Economic Literacy and Budget Accountability for Governance training sharpens the minds of young people to hold the duty bearers in Liberia accountable
It is less than seven months before Liberia’s national elections occur. ActionAid Liberia (AAL) has concluded a month-long Economic Literacy and Budgeting Accountability for Governance (ELBAG) training for over 125 young people. The training took place in four counties (Gbarpolu, Rural Montserrado, Bong, and Grand Gedeh) under the Just and Equal Communities (JEC) project that focuses on empowering young people to secure Comprehensive Sexual and Reproductive Health and Rights in Liberia. The project is fully funded by Swedish International Development Cooperation Agency (SIDA) through the Embassy of Sweden in Monrovia.
The ELBAG is a process and methodological framework combining organizing people, developing grassroots monitoring mechanisms, democratizing knowledge (particularly political economy and economics), and using participatory tools and methods to build public accountability and transparency to initiate people-centered advocacy processes. ELBAG creates a space where young people can discuss economics and use it as an entry point to build inclusive, democratic, and just governance.
According to Gloria D. Yancy, AAL Project Coordinator, the ELBAG training addresses result in three of the project that looks at building strong and effective actions by communities, Human Rights Defenders, civil society, and social movements holding duty bearers to account for quality and gender-responsive public services and policies through a human rights lens. She underscored the importance of the training considering Liberia’s National elections and how this will help to hold public officials and aspirants accountable for Sexual Reproductive Health and Rights (SRHR) as well as other public services delivery. Gloria stressed the importance of including gender budgeting which mostly affects the SRHR of women, girls, and young people. She indicated that the previous years have seen less prioritization on gender budgeting resulting in poor funding for public services such as SRHR.
The month-long training taught young people how budgets are formulated at the household, community, district, county, and national levels. More importantly, the activities also created an improved awareness of budget allocation and how this has an effect on gender-responsive public service delivery, especially on women and girls unmet health needs. The training gave an insight into how young people can use ELBAG skills to track budgets and influence prioritization as well as local and national level accountability by the state and other duty bearers.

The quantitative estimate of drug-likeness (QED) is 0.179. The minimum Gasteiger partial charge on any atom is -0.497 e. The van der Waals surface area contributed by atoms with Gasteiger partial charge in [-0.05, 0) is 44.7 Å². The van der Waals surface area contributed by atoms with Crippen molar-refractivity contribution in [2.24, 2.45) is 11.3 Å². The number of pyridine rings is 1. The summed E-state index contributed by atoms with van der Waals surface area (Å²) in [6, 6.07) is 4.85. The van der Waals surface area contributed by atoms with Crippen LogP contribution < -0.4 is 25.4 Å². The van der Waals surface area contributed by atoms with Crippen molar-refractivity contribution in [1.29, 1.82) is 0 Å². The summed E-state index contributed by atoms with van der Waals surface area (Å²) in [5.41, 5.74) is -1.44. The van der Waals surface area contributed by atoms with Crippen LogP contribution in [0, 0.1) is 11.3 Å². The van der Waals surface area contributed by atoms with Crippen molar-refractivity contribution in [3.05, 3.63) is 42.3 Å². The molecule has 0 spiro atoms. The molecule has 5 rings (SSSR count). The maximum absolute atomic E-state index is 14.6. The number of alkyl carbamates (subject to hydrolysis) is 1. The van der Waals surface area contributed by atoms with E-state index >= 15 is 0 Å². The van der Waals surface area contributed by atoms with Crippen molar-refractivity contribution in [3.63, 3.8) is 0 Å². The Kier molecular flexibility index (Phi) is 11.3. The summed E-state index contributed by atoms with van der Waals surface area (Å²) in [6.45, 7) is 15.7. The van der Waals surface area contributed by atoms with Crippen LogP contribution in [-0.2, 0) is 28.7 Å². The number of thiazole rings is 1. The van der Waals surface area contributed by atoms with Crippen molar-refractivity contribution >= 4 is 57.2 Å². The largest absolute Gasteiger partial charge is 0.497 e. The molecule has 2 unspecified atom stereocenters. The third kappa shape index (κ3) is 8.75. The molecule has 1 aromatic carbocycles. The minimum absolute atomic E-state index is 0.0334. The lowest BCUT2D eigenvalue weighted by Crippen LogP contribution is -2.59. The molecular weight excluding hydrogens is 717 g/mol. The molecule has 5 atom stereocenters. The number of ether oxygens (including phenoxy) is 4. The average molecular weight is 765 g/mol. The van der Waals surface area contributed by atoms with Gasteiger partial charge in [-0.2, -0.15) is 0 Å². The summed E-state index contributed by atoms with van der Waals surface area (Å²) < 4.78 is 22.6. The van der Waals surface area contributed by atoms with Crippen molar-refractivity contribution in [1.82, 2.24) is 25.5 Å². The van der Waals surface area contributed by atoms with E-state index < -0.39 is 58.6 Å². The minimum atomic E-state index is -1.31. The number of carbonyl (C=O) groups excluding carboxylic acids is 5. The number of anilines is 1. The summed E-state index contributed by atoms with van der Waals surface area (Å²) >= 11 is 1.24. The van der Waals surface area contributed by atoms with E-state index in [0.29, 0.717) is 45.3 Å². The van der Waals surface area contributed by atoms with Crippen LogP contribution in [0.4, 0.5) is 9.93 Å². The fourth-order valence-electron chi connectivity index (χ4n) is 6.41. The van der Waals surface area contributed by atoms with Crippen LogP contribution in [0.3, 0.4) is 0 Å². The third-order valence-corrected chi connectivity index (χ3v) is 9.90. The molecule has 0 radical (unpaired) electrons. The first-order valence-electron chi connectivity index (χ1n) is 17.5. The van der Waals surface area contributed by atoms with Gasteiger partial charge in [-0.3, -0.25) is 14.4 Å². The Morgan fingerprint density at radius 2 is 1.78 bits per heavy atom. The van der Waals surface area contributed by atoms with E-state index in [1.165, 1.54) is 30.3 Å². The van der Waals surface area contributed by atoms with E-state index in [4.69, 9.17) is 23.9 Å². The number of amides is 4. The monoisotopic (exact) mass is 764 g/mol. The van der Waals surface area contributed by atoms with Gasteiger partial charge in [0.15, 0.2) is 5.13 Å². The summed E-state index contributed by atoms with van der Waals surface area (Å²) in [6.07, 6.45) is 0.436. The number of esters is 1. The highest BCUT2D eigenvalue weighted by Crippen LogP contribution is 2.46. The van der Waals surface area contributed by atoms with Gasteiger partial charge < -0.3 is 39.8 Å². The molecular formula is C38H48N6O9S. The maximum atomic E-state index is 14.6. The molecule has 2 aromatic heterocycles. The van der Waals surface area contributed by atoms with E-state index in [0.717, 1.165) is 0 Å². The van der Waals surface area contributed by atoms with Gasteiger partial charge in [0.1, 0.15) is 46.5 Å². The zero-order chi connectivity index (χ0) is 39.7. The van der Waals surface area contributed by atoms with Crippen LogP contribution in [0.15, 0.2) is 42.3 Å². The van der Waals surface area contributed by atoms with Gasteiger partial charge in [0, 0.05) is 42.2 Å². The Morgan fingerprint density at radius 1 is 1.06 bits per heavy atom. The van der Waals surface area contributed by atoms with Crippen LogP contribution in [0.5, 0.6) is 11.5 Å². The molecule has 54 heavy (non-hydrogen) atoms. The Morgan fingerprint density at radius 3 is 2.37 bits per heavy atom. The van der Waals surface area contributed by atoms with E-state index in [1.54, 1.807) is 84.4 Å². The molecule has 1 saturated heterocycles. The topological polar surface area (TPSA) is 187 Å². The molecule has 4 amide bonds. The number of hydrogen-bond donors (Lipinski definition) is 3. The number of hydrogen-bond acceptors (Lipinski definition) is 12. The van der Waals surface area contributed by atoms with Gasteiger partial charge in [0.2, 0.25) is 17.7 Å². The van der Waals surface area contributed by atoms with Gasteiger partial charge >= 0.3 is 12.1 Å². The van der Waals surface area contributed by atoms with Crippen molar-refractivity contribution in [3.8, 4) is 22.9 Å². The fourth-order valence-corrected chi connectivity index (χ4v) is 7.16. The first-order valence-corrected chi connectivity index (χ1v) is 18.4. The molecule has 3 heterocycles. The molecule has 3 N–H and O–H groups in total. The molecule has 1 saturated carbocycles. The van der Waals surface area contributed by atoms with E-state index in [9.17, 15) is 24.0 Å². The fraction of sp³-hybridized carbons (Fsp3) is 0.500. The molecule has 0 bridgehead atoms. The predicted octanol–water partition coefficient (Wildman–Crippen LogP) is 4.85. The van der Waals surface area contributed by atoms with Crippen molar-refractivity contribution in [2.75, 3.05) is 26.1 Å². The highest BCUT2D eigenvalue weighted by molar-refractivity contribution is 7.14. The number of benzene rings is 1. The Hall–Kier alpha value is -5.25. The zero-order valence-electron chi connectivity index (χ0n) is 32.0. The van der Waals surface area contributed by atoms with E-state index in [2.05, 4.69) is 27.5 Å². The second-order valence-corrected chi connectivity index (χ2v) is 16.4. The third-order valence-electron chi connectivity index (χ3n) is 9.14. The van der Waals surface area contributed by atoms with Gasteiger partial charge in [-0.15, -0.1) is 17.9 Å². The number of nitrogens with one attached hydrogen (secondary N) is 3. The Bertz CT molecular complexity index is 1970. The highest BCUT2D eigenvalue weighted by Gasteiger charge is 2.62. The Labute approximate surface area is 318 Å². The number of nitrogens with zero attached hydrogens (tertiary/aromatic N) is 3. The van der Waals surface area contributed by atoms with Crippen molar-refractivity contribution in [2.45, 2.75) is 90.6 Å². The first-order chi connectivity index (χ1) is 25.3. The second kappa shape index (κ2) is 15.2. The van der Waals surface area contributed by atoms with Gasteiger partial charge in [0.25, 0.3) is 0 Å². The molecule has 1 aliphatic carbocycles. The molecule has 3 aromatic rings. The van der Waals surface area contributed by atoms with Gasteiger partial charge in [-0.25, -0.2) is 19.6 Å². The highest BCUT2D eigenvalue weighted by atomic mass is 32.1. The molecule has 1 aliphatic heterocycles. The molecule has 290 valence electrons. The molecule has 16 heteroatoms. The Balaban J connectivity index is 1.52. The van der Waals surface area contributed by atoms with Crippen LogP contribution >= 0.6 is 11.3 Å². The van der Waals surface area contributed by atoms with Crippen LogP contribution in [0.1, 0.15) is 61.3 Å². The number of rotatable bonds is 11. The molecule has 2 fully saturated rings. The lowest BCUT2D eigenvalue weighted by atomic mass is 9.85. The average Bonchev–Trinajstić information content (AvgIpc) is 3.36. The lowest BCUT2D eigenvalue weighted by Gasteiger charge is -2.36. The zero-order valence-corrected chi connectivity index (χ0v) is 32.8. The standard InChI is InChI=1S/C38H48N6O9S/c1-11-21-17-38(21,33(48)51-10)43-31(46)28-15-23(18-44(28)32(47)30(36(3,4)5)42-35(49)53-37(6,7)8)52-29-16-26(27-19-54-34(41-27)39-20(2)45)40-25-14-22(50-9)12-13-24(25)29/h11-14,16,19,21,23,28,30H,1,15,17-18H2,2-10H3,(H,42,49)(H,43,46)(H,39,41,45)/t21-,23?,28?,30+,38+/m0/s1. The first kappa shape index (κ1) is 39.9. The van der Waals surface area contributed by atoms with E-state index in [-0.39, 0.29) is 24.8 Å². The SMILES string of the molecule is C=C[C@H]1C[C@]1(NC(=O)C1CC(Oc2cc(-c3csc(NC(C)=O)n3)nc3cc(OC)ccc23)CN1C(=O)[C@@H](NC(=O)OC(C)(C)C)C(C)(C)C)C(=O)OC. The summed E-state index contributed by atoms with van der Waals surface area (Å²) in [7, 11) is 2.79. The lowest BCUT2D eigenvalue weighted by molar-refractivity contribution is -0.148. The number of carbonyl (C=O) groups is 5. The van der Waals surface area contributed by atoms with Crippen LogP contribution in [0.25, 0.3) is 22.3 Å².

Commenting from Bentol City in Bensonville training, the participants appreciated AAL for the ELBAG training and asserted that it had been an eye-opener for all young people. They noted the need for redrafting of characteristics guidelines for all politicians who want to contest. They spoke on the importance of Social contracts between young people and politicians.
“The social contracts will help us hold all those who aspire to contest and those sitting in power already to deliver what they would have promised. The social agreements are one of the documents that prove that all citizens of Liberia have the power and freedom to employ politicians willing to work to create a better Liberia,” the young people asserted.
Speaking from Bopolu city during the training held in Gbarpolu County on the second week of March 2023, Dwede Tarpeh, Embassy of Sweden in Monrovia Program Officer, reiterated the importance of this training towards young people as it is building their capacity on public accountability through budget monitoring on how the resources are gathered and used at community, and district, county and national levels. Looking ahead into the future, Dwedwe noted the importance of ELBAG training should Liberia consider bracing counties’ devolution of power. It can be recalled that before the war, all counties were responsible for their development. With such training like ELBAG, Tarpeh noted that it will be easier for young people to fall into the plan because they would have acquired adequate knowledge and skills.
“This training is important to the young people as they are the leaders of tomorrow. One day Liberia will readapt the devolution of power by county, with skills and knowledge gained from the ELBAG training, it will be easier for all young people to implement what they are learning today,” Dwede Tarpeh stated.
The one-month-long training climaxed on Saturday, the 25th, 2023, in Zwedru, Grand Gedeh County. During the interview, Chue Goah Roberts, the program officer for ActionAid, noted that the training was necessary and conducted at a crucial time when Liberia is preparing to host its national general elections. Chue further stated that the ELBAG training will help young people with better knowledge that can be applied during this year’s national campaigns.
ActionAid continues to build the capacity of young people, especially young women, and people living with disabilities, to gain knowledge and understanding on accountability and governance so they can challenge and hold duty bearers to account.
ActionAid is one of the leading organizations in Liberia on women’s rights and gender equality with government and community recognition. We are known for our non-negotiable stance on women’s rights and most excluded in Liberian society.